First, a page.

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Clarksville: Shooting with the sheriff leads to training lesson

Spokane County Sheriff Ozzie Knezovich prepares to shoot at Sharp Shooting Indoor Range and Gun Shop on Friday, March 3, 2017. (Kathy Plonka / The Spokesman-Review)
Spokane County Sheriff Ozzie Knezovich prepares to shoot at Sharp Shooting Indoor Range and Gun Shop on Friday, March 3, 2017. (Kathy Plonka / The Spokesman-Review)

Just a couple of good ol’ boys shooting a friendly game of 8-ball.

With a slight difference, that is.

Shooting 8-ball with Spokane County Sheriff Ozzie Knezovich really is about bullets, gunpowder and firearms, not green felt, numbered balls and cue sticks.

Bang! Blam! Pow!!

The 8-ball game and a version of tic-tac-toe were imprinted on the paper targets that Ozzie selected to make our Friday night marksmanship match at the Sharp Shooting range, 1200 N. Freya Way, more interesting.

“I’ll take stripes,” the sheriff tells me just before he takes careful aim and …

BAM!

A significant hole appears through the small image of a blue-striped 10-ball on the target that hangs maybe 20 feet ahead of us.

I’ve been snookered.

Believe it or not, I’m actually supposed to have the technical advantage here.

Ozzie allowed me to shoot the Colt Diamondback .22 that I bought not long ago in a Colville gun shop. Being a mere .22, the gun doesn’t have much recoil to throw me off.

That’s the theory, anyway.

The sheriff, meanwhile, is firing a big boomer, a sleek .45-caliber SIG Sauer he calls his “Sunday go to meeting” gun.

He let me try it. Quite frankly, the thing kicks harder than Stephen Gostkowski.

Unfortunately, our diversity in calibers doesn’t seem to be helping much.

The sheriff tends to hit what he aims at while I habitually jerk the trigger. That’s is not an attribute when accuracy is the goal.

This should come as no surprise since Ozzie carries a gun for a living. Whereas I’m someone who gets paid to spell names right, mostly.

Besides, the sheriff says he was 2 years old when his father, a former Green Beret, taught him to shoot a .22 rifle.

I think I learned at Scout camp when I was 12 or 13.

Ozzie adds that he was 8 when he got his first .45-caliber handgun. Hunting and handling weapons, he says, was a normal part of growing up in the rugged landscape of Wyoming, near Rock Springs.

And speaking of weapons, that “Sunday go to meeting” .45 is the very gat that made news last month.

Remember? It happened after some security staffers at the Spokane Arena informed the sheriff, who was wearing plainclothes at the time, that the coliseum’s “no weapons” rule applied to him, too.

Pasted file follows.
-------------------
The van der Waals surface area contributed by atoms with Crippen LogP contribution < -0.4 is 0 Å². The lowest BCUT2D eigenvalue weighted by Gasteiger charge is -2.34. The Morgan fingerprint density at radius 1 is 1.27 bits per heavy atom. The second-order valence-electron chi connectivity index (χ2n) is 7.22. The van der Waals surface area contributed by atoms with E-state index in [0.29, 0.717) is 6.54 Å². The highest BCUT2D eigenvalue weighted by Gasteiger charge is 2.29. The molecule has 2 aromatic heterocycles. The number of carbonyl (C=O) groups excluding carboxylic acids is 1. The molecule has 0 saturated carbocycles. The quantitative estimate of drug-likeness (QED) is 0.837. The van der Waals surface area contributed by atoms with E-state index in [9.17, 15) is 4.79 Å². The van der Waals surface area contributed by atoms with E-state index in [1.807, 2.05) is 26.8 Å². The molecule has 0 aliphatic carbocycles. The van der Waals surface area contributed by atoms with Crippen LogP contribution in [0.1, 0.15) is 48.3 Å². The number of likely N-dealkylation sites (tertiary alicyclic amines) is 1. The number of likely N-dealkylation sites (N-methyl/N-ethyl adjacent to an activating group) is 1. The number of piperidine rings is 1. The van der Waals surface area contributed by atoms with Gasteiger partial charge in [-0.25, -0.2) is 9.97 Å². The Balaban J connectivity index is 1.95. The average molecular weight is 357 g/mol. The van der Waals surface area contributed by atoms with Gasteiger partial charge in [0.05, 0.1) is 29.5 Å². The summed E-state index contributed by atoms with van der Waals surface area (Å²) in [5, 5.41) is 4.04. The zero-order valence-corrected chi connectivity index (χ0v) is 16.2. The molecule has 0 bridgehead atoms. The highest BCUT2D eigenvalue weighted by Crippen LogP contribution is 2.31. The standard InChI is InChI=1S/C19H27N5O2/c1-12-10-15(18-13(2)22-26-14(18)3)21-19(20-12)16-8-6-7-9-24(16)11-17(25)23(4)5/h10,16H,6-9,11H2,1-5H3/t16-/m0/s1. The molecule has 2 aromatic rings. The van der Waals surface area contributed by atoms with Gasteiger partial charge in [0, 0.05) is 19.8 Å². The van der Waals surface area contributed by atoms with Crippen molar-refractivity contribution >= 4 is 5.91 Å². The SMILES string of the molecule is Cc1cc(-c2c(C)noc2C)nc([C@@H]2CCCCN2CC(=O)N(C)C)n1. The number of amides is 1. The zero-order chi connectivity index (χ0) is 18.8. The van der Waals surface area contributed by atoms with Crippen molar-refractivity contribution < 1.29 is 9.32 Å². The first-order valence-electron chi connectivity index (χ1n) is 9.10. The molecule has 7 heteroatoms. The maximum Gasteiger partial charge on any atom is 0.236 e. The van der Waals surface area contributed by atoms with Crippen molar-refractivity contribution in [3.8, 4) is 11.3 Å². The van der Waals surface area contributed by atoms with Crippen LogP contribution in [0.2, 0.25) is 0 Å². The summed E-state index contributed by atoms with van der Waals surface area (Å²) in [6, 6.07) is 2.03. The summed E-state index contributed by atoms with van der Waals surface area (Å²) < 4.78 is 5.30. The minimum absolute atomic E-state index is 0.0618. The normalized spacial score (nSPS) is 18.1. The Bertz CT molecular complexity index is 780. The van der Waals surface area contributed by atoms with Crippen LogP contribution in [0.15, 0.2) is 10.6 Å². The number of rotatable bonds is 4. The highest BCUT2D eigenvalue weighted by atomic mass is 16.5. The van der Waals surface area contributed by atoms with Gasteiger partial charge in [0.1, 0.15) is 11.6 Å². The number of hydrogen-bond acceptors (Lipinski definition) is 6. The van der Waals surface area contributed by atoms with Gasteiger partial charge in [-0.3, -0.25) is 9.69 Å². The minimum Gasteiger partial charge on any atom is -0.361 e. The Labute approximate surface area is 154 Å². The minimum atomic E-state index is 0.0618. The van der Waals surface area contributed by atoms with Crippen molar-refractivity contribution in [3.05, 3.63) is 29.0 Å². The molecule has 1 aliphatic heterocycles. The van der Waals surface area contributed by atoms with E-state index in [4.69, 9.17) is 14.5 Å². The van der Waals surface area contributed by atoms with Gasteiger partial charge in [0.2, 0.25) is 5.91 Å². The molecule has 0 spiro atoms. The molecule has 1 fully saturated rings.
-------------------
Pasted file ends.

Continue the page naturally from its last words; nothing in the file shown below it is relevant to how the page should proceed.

Ozzie, who was there to see a charity hockey game, locked the weapon away in his car to avoid a scene. A couple days later, however, the kerfuffle was worked out as I predicted.

After a meeting with higher-ups, Ozzie was told that the gun ban no longer applies to preservers of the peace.

So in light of all that I hatched this crazy idea. I thought it would be entertaining to arrange a shooting match and talk firearms with the county’s top law enforcer.

The sheriff’s a pretty conservative guy who believes strongly in the citizenry’s right to bear arms.

But he also puts an important qualifier on any discussion about the Second Amendment.

Training.

“That’s the thing I worry about,” says the sheriff, after we’d finished our gunplay.

“It’s easy to go get the permit (to carry a concealed weapon), but how much time have you spent learning to safely use that weapon?”

Ozzie likewise has a strong view on the appropriate time to pull a trigger: Only in a self-defense situation.

“There’s not an ounce of property that is worth a human life,” he adds. “If somebody is going to kill or injure you, that’s a different story.”

Ozzie says he hasn’t had to fire his weapon in the 26 years he’s spent on the job. He’s very grateful for that statistic although he’s been in close calls several times.

Take the domestic violence call to a bar that he responded to one New Year’s Eve, long ago.

A patrol officer at the time, Ozzie says the male in the dispute had taken off by the time he and his partner got to the tavern.

So the officers gave the crying woman a ride home. Ozzie says his partner was escorting the woman, when “all of a sudden the door opens and (the man) steps out with a shotgun.”

Handgun out and ready, Ozzie says he began a brief dialogue that went something like:

“Drop the gun. Drop the gun. Drop the …”

At the very last second, reason prevailed, though not quite the way Ozzie wanted.

The man, he says, tossed the shotgun way up into the air. Ozzie says he “watched it spin” in silence, hoping it wouldn’t go off and send buckshot spraying when it landed.

It didn’t. Although the close call underscores just how crazy dangerous it can be to wear the badge.

Law enforcement is a high calling. The job, to quote an old philosopher, requires “a cool head and a keen eye.”

One thing’s certain.

Anyone who takes that sacred oath to preserve and protect better be able to outshoot an aging columnist who jerks the trigger.

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